Almost two years of the Vertical Block Exemption Regulation and other topics from the world of distribution antitrust law


Although it is almost two years old, the Block Exemption Regulation on Vertical Agreements (“Vertical Block Exemption Regulation”), which was updated in May 2022, and the associated guidelines continue to raise issues in distribution antitrust law. Vertical agreements between companies at different stages of the production or distribution chain are exempted from the prohibition of cartels under the conditions of the Vertical Block Exemption Regulation (safe harbour). In particular, innovations in online sales and distribution, online trading platforms and hybrid platforms, as well as the sharing of information in dual distribution, give rise to a particular need for advice in practice, as already described in our Competition Outlook 2023. We expect this to remain the focus in 2024. Although the Vertical Block Exemption Regulation and Vertical Guidelines already contain helpful information clarifying the aforementioned topics compared to the previous versions, which are no longer valid, there are some pitfalls that are not obvious at first glance and that can quickly lead to a breach of antitrust law and should be avoided. However, there is also room for manoeuvre which can or should be used when designing a distribution model.

In addition, the Super Bock Bebidas decision (case C-211/22) given by the European Court of Justice on 29 June 2023 should be highlighted (see our Noerr News). The case concerned the question of whether a supplier setting a minimum price for resale by its customers should always be regarded as a restriction of competition by object. Such price fixing is a “hardcore restriction” within the meaning of the Vertical Block Exemption Regulation, and therefore such an agreement is excluded from the safe harbour of the block exemption. However, it must be examined on a case-by-case basis whether it restricts competition by object or by effect.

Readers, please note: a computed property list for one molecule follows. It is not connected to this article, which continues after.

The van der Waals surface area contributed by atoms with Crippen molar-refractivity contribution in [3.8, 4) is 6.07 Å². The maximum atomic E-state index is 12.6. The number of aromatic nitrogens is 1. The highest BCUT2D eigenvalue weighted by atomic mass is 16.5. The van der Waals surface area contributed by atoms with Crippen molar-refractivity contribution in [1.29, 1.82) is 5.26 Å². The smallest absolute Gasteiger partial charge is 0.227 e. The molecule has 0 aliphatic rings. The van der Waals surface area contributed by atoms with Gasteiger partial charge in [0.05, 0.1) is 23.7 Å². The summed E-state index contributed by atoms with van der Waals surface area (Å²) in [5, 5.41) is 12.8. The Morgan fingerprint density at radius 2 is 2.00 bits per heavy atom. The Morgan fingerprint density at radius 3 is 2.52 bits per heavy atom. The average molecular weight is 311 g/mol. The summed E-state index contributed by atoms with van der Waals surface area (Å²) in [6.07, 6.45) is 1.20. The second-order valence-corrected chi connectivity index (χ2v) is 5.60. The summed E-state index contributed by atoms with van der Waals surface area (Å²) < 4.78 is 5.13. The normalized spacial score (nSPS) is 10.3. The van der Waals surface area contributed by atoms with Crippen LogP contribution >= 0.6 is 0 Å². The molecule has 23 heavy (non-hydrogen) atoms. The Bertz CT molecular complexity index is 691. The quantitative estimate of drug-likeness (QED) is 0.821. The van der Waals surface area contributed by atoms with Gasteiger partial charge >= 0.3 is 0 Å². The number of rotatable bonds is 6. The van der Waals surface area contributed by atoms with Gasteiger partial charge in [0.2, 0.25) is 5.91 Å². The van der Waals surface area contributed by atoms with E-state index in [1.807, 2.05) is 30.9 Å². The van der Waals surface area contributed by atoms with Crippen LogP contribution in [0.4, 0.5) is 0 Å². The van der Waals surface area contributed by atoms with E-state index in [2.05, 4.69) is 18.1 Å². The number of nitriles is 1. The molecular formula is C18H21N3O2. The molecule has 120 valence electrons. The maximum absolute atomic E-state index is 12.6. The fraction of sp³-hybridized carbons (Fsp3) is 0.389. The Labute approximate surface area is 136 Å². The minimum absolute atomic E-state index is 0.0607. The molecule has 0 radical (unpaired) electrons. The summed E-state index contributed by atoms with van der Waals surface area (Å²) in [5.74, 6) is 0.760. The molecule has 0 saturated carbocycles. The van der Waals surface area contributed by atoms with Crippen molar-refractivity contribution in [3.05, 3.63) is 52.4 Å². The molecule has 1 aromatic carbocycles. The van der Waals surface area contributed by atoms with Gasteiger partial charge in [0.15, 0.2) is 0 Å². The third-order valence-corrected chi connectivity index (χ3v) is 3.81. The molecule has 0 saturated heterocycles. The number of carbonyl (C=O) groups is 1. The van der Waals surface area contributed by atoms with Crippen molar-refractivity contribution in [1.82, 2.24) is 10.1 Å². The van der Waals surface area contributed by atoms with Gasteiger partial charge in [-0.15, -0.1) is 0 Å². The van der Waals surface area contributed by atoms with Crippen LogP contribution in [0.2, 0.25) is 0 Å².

The European Court of Justice has clarified that the category of “hardcore restriction” cannot be equated with the category of “restriction of competition by object”. If an agreement is a restriction by object, a competition authority no longer has to review and prove adverse effects on the market in order to establish that there is an infringement of the prohibition of cartels. This significantly reduces the effort required by the competition authorities to investigate the matter. However, according to the European Court of Justice, classifying a restriction as a restriction by object is justified only in exceptional cases. The mere fact that an agreement constitutes a hardcore restriction does not release the competition authority from its duty to prove that there has been an infringement of EU competition law. The competition authority must take into account the specific circumstances of each case in order to be able to presume a restriction by object. It is true that this decision has increased the burden of proof for the authorities. However, it should not be seen as an open invitation to engage in vertical price fixing, the prosecution of which is a priority for many competition authorities and is likely to remain so.


This article is part of the Competition Outlook 2024. You can find all Competition Outlook articles here.